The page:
Hop a ferry and go nuts.
About five miles west of Kingston is the ultimate roadside attraction for your crunchy-zesty-salty fix.
It’s a nut tasting room. For real.
At CB’s Nuts, you can sample peanuts, almonds, pistachios, pumpkin seeds, hazelnuts and butters. Not only that, you can buy a bag, bottle or tin to take home.
First, though, you have to find the place.
It’s tucked inside a former fire station and hidden from the highway by foliage. By the time you see the little “Nut Tasting” road sign and go “What the what?” it’s too late to pull in.
Still, it draws 40 to 50 customers a day.
“It’s busy, considering it’s a peanut tasting room,” co-owner Tami Bowen said.
The name CB’s stands for her nutty half, her husband and founder Clark Bowen, who was unhappy with the peanuts sold at his beloved Mariners games.
So he made his own to eat and to sell.
“When I met him he was running a peanut stand outside Safeco Field,” she said.
She believed in him enough to marry him. It paid off. He turned his passion for peanuts into a nutty empire.
So far this year, CB’s sales are about 65,000 pounds of pumpkin seeds, 100,000 pounds of in-shell peanuts and 200,000 pounds of peanut butter. The nuts are sold at many stores around Puget Sound and beyond. The 12-ounce bags are recognizable by a giant pop-art peanut graphic on the front of tan packaging.
Before devoting his life to goobers, Clark Bowen lived in a sailboat at the Port of Everett and ran a Snohomish County outdoor advertising sales and service business. Helium balloons, banners, giant gorillas, that kind of stuff.
“I loved peanuts as a kid. It burns inside of you. I couldn’t let it go,” he said.
The trigger was when he went to a ballgame in Baltimore about a dozen years ago.
“There was a gentleman who sold fresh peanuts outside. I realized I needed to try to make that happen in Washington. I got on a quest,” he said.
“I did apprenticing in California in primarily Hispanic flea markets where peanuts are really a big deal, that’s where I learned how. I started with a table-top roaster and soon had a larger one built. One thing led to another. It snowballed. The pumpkin seeds have gone national.”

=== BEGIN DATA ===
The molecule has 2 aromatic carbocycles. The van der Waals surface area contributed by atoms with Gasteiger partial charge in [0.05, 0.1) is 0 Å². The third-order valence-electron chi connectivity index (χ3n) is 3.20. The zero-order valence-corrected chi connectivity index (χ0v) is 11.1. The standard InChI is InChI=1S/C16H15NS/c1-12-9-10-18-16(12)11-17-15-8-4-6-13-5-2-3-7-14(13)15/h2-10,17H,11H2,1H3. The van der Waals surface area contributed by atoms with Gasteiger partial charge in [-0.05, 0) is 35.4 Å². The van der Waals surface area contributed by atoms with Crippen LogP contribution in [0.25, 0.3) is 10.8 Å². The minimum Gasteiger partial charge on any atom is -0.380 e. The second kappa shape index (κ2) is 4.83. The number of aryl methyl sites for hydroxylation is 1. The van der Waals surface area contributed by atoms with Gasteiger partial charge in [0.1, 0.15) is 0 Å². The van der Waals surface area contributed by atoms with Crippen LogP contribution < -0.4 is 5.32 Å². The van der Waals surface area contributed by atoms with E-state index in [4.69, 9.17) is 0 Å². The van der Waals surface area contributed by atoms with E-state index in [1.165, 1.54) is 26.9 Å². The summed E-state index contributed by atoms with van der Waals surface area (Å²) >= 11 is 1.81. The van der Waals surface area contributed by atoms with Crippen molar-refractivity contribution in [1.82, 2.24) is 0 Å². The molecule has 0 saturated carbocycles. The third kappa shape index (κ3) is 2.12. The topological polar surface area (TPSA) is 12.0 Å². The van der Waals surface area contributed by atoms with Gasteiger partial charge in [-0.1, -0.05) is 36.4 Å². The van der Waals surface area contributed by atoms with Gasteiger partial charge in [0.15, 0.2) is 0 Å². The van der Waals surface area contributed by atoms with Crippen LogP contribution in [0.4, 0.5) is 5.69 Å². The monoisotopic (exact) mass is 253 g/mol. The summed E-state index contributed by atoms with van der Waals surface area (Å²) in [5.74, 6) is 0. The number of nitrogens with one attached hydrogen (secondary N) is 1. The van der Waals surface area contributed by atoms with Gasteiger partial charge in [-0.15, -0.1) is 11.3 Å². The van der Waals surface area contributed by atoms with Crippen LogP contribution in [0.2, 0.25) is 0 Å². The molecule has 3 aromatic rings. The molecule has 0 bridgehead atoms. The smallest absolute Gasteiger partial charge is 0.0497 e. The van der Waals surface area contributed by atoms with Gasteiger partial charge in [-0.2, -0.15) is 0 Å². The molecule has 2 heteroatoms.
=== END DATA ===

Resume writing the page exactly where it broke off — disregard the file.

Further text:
Small batches of peanuts are roasted daily in the bay that once housed Kingston fire trucks. The rest of the nut production was moved a year ago to a nearby manufacturing facility to meet demand.
The tasting store also sells deli sandwiches, ice cream and local craft beer. There’s a dugout bench, red stools and a long table stocked with board games.
The couple no longer sells peanuts outside the ballfield.
“We had two babies. The Mariners stopped winning. We stopped doing that,” Tami Bowen said.
Andrea Brown; 425-339-3443; email@example.com.
If you go
CB’s Nuts is at 6013 NE State Highway 10, Kingston.
Store Hours: 10 a.m. to 5 p.m. Sundays through Wednesdays; 10 a.m. to 7 p.m. Thursdays through Saturdays.
Peanuts are roasted daily until 2 p.m.
For more information: 360-297-1213; email firstname.lastname@example.org; or www.cbsnuts.com.
In the neighborhood: Hood Canal Brewery is a few blocks away, at 26499 Bond Road NE, Kingston. The brewery, open noon to 8 p.m. daily, sells CB’s peanuts for $1 a pint.
For more information: 360-297-8316 or www.hoodcanalbrewery.com.
- It takes about 540 peanuts to make a 12-ounce jar of peanut butter.
- There are enough peanuts in one acre to make 30,000 peanut butter sandwiches.
- Four of the top 10 candy bars made in the U.S. contain peanuts or peanut butter.
- Peanuts account for two-thirds of all snack nuts consumed in the U.S.
- Americans spend about $800 million a year on peanut butter and consume more than 1.5 billion pounds of peanut butter and peanut products.
- The average American consumes more than six pounds of peanuts and peanut butter products each year.
- The average child will eat 1,500 peanut butter and jelly sandwiches before graduating from high school.
- Astronaut Allen B. Sheppard brought a peanut with him to the moon.
- Peanut butter was the secret behind filming “Mr. Ed,” TV’s talking horse. Spreading peanut butter inside the horse’s mouth created a natural talking movement every time he moved his sticky jaws.